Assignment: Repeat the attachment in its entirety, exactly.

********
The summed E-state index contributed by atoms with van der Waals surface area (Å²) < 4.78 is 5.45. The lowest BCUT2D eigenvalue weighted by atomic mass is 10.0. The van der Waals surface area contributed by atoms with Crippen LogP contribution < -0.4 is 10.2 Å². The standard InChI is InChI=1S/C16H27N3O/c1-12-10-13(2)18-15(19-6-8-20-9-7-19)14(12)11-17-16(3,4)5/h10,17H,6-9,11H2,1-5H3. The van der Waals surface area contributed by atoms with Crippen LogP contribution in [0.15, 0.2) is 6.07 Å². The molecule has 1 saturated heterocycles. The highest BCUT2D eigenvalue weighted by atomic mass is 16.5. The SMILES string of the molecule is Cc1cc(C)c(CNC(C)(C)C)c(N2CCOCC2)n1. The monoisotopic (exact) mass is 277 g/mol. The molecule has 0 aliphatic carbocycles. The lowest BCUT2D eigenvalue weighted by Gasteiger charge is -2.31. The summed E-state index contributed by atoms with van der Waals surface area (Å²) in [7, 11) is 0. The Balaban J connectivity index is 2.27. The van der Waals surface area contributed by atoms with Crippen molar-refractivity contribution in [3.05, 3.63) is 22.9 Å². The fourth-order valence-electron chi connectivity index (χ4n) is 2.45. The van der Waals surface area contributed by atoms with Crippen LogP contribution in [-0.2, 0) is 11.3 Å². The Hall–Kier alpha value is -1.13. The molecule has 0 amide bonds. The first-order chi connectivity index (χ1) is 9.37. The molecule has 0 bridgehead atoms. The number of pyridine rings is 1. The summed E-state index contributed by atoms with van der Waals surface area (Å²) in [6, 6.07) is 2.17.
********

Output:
The summed E-state index contributed by atoms with van der Waals surface area (Å²) < 4.78 is 5.45. The lowest BCUT2D eigenvalue weighted by atomic mass is 10.0. The van der Waals surface area contributed by atoms with Crippen LogP contribution < -0.4 is 10.2 Å². The standard InChI is InChI=1S/C16H27N3O/c1-12-10-13(2)18-15(19-6-8-20-9-7-19)14(12)11-17-16(3,4)5/h10,17H,6-9,11H2,1-5H3. The van der Waals surface area contributed by atoms with Crippen LogP contribution in [0.15, 0.2) is 6.07 Å². The molecule has 1 saturated heterocycles. The highest BCUT2D eigenvalue weighted by atomic mass is 16.5. The SMILES string of the molecule is Cc1cc(C)c(CNC(C)(C)C)c(N2CCOCC2)n1. The monoisotopic (exact) mass is 277 g/mol. The molecule has 0 aliphatic carbocycles. The lowest BCUT2D eigenvalue weighted by Gasteiger charge is -2.31. The summed E-state index contributed by atoms with van der Waals surface area (Å²) in [7, 11) is 0. The Balaban J connectivity index is 2.27. The van der Waals surface area contributed by atoms with Crippen molar-refractivity contribution in [3.05, 3.63) is 22.9 Å². The fourth-order valence-electron chi connectivity index (χ4n) is 2.45. The van der Waals surface area contributed by atoms with Crippen LogP contribution in [-0.2, 0) is 11.3 Å². The Hall–Kier alpha value is -1.13. The molecule has 0 amide bonds. The first-order chi connectivity index (χ1) is 9.37. The molecule has 0 bridgehead atoms. The number of pyridine rings is 1. The summed E-state index contributed by atoms with van der Waals surface area (Å²) in [6, 6.07) is 2.17.